Providence is looking to exit the music market with a $600 million song sale

Providence Equity is trying to sell its catalog of Tempo songs for up to $600 million – a key test for the strength of the music market as interest rates rise.

The deal would be the first major venture capital exit from the scorching music copyright market as inflation soars and the war in Ukraine continues.

Providence has received offers from Apollo’s HarbourView music fund and Pimco, as well as major record labels Warner and Universal, according to people familiar with the matter. The process is expected to continue for several weeks, these people said.

Providence, a private equity firm that manages about $50 billion in assets, launched the Tempo fund in 2019. Tempo has focused on contemporary music, having acquired songs from Wiz Khalifa and Florida Georgia Line.

A few investors said $600 million was too high a price for Tempo’s catalog and felt its value was closer to $400-450 million. A price of $600 million would give Tempo a multiple of around 20 times annual revenue.

Tempo, Apollo’s HarbourView, Warner and Universal declined to comment. Pimco did not respond to a request for comment.

With interest rates at historic lows in recent years, private equity groups and large institutional investors have crowded into the music copyright market. Song prices skyrocketed as rock stars like Bruce Springsteen and Bob Dylan sold their songbooks for hundreds of millions of dollars.

But while earning a 7 or 8% return on music was attractive when interest rates were near zero, some “tourist” investors might start putting their money elsewhere as the Fed raises interest rates, according to some industry players.

“When Tempo and Providence entered, interest rates were historically low, so all their calculations around yields were based on those rates,” said Mark Mulligan, an analyst at Midia Research. “We could well be entering a cycle of recession. . . there’s no doubt that something entertainment-related will be at the very least more vulnerable in the event of an economic downturn.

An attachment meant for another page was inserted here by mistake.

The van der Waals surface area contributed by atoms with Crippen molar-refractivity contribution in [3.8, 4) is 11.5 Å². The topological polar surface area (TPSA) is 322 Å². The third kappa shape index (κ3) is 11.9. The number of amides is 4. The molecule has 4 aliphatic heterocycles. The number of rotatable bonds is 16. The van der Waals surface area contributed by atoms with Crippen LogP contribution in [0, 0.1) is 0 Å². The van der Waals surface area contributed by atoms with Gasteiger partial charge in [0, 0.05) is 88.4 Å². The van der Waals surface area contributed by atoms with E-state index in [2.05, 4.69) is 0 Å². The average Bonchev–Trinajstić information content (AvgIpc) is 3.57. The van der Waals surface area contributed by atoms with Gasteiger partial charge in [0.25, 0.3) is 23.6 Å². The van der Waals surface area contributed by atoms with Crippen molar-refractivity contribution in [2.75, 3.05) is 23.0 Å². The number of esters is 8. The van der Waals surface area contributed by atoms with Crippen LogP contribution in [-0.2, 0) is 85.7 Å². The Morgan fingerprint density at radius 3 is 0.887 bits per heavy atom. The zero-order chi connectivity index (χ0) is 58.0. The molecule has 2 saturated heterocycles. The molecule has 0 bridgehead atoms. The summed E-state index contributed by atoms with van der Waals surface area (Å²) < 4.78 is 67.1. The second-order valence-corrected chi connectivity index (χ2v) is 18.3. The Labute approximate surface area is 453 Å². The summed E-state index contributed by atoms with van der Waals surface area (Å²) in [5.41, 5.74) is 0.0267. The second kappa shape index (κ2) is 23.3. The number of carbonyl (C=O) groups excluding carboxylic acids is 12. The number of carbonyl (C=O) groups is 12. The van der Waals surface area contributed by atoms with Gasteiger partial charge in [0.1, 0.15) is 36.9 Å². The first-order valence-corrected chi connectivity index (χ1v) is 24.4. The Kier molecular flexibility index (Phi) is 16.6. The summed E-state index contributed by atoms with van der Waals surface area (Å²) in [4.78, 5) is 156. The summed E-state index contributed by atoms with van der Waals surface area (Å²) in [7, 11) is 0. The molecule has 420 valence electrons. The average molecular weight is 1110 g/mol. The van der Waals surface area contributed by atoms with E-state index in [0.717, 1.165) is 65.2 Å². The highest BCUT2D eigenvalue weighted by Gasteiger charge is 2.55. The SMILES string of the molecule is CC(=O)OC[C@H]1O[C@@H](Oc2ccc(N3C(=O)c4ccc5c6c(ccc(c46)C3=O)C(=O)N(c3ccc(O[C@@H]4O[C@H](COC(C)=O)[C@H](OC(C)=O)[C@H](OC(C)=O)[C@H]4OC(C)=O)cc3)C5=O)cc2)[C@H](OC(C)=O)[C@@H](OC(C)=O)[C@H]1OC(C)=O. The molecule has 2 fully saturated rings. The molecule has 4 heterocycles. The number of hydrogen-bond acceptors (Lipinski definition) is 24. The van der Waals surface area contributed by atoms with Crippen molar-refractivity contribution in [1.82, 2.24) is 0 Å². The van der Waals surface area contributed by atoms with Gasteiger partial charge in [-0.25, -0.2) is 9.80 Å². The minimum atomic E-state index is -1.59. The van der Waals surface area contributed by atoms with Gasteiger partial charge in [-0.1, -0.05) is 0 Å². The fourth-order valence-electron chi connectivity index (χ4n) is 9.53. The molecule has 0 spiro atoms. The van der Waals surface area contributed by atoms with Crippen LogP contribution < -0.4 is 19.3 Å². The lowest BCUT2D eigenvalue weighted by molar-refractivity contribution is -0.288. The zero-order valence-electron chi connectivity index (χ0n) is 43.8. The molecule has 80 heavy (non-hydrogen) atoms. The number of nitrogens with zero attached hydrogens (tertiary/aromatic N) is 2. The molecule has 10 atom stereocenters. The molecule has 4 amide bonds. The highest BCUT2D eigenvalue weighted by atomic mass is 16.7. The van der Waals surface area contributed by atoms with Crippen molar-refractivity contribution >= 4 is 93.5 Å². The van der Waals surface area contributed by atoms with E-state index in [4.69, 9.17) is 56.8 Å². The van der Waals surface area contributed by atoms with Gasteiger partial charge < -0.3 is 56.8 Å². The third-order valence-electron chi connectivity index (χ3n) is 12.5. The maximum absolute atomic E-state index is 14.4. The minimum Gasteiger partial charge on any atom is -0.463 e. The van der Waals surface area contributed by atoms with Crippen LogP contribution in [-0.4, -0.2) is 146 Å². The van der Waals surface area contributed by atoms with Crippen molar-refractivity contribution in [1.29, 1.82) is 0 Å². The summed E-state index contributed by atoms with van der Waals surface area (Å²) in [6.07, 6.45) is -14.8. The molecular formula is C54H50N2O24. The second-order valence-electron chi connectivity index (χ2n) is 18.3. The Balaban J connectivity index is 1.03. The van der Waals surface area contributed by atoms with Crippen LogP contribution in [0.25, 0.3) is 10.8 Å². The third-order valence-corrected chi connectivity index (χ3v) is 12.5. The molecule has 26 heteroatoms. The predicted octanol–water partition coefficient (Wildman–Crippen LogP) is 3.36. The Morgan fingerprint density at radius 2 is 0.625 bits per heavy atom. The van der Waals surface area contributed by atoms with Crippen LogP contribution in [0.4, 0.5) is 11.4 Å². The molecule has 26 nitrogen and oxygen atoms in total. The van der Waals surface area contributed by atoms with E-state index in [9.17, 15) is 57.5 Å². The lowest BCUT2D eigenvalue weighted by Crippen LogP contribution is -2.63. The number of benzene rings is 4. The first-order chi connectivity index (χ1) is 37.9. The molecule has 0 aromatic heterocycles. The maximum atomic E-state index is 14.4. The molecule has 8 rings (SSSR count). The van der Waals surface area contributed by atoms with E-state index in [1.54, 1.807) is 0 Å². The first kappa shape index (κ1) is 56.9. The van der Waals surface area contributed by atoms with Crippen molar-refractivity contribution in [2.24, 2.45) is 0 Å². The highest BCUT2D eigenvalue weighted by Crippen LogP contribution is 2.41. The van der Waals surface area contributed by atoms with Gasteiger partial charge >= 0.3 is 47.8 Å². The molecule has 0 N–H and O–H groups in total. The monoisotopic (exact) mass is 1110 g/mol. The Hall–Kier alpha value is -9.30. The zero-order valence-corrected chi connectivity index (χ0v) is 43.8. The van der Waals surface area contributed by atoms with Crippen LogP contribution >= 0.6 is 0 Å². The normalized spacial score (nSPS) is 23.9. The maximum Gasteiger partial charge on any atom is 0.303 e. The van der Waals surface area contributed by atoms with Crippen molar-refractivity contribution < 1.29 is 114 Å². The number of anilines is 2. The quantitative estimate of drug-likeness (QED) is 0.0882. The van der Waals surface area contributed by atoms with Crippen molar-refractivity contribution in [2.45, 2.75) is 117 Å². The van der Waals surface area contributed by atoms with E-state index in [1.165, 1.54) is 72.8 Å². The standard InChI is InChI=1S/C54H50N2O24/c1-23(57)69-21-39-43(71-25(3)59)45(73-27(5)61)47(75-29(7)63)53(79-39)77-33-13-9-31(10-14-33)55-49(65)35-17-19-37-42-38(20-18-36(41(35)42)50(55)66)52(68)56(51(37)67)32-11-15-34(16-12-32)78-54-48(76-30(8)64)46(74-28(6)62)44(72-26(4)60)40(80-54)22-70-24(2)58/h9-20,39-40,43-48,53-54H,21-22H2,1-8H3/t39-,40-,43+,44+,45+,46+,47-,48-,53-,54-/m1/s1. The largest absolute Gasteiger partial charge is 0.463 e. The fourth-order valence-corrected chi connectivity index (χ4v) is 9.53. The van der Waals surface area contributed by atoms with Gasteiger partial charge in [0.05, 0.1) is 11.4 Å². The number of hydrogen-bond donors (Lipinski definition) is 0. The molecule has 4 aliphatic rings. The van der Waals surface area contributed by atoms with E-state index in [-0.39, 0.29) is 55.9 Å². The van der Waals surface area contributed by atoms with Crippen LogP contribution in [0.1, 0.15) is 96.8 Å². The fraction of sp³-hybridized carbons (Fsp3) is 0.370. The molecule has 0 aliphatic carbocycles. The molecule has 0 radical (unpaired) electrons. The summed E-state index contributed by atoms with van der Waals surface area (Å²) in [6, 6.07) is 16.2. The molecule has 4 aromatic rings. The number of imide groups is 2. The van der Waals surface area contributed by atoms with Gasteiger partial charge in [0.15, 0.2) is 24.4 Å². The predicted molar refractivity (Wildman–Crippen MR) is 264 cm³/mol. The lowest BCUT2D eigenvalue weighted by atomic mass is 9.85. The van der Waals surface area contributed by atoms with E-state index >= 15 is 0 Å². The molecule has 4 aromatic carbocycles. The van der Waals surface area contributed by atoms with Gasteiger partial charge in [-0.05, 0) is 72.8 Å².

Blackstone, KKR and Apollo last year pledged more than $3 billion to buy copyrights to songs as music became attractive in an era of rock-bottom interest rates and Spotify resurrected revenue from industry. Music catalog prices have soared to multiples of 20 times their historical earnings, double the multiple of 10 at which they previously traded. At high prices, returns fell to 5% or less for the most coveted songbooks.

Some industry executives have warned that the frenzy has become excessive. “When you . . . pay north of a certain multiple, you start entering the world of finance which lacks a certain discipline,” Steve Cooper, chief executive of Warner Music, told the Financial Times the last year.

A long-time music executive said, “When interest rates are low, people get out the laughing gas and it gets weird, and that’s always been a fact in the music business.”

But industry executives still pointed out that there are many buyers who aim to be long-term investors, with new investors coming in.

Unlike previous eras when private equity groups sought a 20% return on music assets, some of these companies now run large credit investment firms and buy songs as an alternative to corporate bonds. Apollo, for example, purchased songs through its credit arm. Songs have become a way for Wall Street to diversify, as they generate steady cash flow and are relatively uncorrelated to the global economy.

“Has the market peaked? It may or may not be true,” Mulligan said. “The sector has been in flux for a good 7 or 8 years now. So it’s only natural that the majority of investors are looking at 5-year cycles, that we’re going to start seeing the first generation of investors start to exit.

The Tempo auction comes as another music sale was met with less enthusiasm than expected. Concord, a major indie music group, recently put themselves up for sale and were seeking offers of up to $6 billion, but were met with offers between $4.5 billion and $5 billion, Bloomberg reported. .

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